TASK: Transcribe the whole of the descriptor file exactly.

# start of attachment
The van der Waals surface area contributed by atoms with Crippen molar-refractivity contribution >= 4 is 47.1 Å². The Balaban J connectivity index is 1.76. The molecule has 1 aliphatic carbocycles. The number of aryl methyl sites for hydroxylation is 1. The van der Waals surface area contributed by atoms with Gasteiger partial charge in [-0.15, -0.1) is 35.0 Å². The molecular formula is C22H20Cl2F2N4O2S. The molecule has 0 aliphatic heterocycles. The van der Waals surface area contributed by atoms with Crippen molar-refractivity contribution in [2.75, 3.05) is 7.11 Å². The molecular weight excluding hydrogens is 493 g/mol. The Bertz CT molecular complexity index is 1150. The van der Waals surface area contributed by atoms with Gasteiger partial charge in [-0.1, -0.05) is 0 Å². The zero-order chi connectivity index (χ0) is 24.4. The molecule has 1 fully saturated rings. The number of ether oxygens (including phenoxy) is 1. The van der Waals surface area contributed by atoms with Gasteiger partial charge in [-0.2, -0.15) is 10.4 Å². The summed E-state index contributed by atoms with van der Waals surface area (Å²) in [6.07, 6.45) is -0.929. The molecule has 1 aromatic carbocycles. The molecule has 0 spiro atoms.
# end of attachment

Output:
The van der Waals surface area contributed by atoms with Crippen molar-refractivity contribution >= 4 is 47.1 Å². The Balaban J connectivity index is 1.76. The molecule has 1 aliphatic carbocycles. The number of aryl methyl sites for hydroxylation is 1. The van der Waals surface area contributed by atoms with Gasteiger partial charge in [-0.15, -0.1) is 35.0 Å². The molecular formula is C22H20Cl2F2N4O2S. The molecule has 0 aliphatic heterocycles. The van der Waals surface area contributed by atoms with Crippen molar-refractivity contribution in [2.75, 3.05) is 7.11 Å². The molecular weight excluding hydrogens is 493 g/mol. The Bertz CT molecular complexity index is 1150. The van der Waals surface area contributed by atoms with Gasteiger partial charge in [-0.1, -0.05) is 0 Å². The zero-order chi connectivity index (χ0) is 24.4. The molecule has 1 fully saturated rings. The number of ether oxygens (including phenoxy) is 1. The van der Waals surface area contributed by atoms with Gasteiger partial charge in [-0.2, -0.15) is 10.4 Å². The summed E-state index contributed by atoms with van der Waals surface area (Å²) in [6.07, 6.45) is -0.929. The molecule has 1 aromatic carbocycles. The molecule has 0 spiro atoms.